It was vac work with a difference for 19 chemical engineering students from the University of Cape Town (UCT), as they gained both experience and an appreciation of critical career opportunities in the public sector, this time in the beleaguered water category.
The students spent their winter vacation holed up in the Faculty of Engineering & the Built Environment’s (EBE) Snape Building, gathering, sifting and digitally capturing critical water and sanitation infrastructure data for the water-stressed Amathole District Municipality in the Eastern Cape.
This will help the municipality, a Water Services Authority (WSA), improve its water and sanitation asset management practices and service delivery to residents, and comply with national legislation.
They’ve called the project #DATA4WASI, short for Data for Water & Sanitation Infrastructure. The project drivers are civil engineering alumnus Lubabalo Luyaba and Wiebke Toussaint, mechanical engineering alumnus and PhD candidate at Delft University of Technology in the Netherlands, whose technical career experience provided the vision and coordination capacities needed.
“For the past three months Lubabalo and myself have been developing a project concept for improving decision support in the water and sanitation sector, while simultaneously introducing student engineers to technical work in the public sector – the ultimate community development work,” said Toussaint.
Poor asset management
The Amathole District Municipality provides water to 914 842 people living in 228 700 mostly rural households. The district’s 2 879 water-related assets are valued at nearly R1 billion. The numbers give a sense of the impact and potential of this work.
The municipality is also one of 27 priority district municipalities that have been identified as needing urgent assistance. Though there is a strong correlation between good asset management and reliable service delivery, for various reasons many municipalities have not prioritised asset management, said Luyaba.
“This is evidenced by the number of Auditor-General findings related to poor asset management. Some obvious hindrances for municipalities are the complexity of asset management, the cost of asset management systems and the human capital requirements of the undertaking. These three challenges need to be simultaneously addressed.”
A key component of engineering education is equipping students with the tools to work in teams to solve complex engineering problems.
The pilot did just that, starting with the students collecting and sorting data from various sources, uploading those onto a decision support platform, and then exercising their engineering judgement on how to best optimise the useful life and performance of the water and sanitation infrastructure.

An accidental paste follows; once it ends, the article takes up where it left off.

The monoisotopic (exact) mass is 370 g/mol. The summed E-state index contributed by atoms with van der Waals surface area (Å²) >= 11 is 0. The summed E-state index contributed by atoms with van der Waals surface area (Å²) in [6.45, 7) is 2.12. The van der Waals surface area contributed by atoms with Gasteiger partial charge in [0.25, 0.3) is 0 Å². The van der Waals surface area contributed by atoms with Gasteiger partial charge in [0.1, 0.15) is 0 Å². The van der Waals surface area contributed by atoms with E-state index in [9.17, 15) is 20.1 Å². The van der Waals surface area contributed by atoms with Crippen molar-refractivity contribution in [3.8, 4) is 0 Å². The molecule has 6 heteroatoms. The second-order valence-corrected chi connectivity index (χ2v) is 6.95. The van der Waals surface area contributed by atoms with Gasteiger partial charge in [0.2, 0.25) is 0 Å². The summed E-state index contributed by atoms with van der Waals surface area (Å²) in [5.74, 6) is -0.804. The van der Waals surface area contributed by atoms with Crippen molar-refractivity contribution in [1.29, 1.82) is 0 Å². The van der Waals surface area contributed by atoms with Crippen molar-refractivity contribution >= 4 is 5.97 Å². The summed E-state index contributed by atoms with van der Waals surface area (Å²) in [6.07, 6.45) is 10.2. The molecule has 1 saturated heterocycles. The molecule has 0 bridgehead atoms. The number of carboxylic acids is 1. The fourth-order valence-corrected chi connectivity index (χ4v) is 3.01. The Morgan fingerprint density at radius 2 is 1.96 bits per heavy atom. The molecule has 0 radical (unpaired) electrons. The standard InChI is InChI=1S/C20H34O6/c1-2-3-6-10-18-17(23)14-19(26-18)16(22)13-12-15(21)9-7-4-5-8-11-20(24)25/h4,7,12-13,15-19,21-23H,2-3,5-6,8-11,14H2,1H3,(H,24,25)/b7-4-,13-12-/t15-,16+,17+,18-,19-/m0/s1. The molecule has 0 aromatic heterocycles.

The data captured are critical for infrastructure planning and operations for municipalities, the Municipal Infrastructure Support Agent (MISA) and the relevant national department, said Toussaint. During its four-week duration, the pilot successfully demonstrated an increased use of the Municipal Infrastructure Performance Management Information System (MIPMIS) for the MISA.
The students were also given opportunities to develop their problem-solving and decision-making skills by handling scenarios in which they had to prioritise tasks, manage risks, project manage and decide on a course of action – all with limited information and resources.
To provide additional guidance and input, Toussaint said, they worked in consultation with their UCT colleagues and their extended network in the space, and with Pieter Levesque from UCT’s Department of Chemical Engineering.
“Given the continuing crisis in the water and sanitation sector, this project has critical strategic relevance for municipalities.”
“Given the continuing crisis in the water and sanitation sector, this project has critical strategic relevance for municipalities, while simultaneously providing students with a unique insight into public sector engineering,” she said.
Taking it forward
#DATA4WASI’s bigger aim is to build on this pilot to develop a programme that can be rolled out in distressed municipalities throughout the country. Twenty-six other priority districts remain in critical condition and many more municipalities have poor asset management, and can benefit from this, said Toussaint.
As the project is in the pilot stage, the group is now testing how best to take it forward. They’re loosely affiliated with the African Leadership Initiative which is investing resources into supporting pilot projects to help turn around the water and sanitation sector.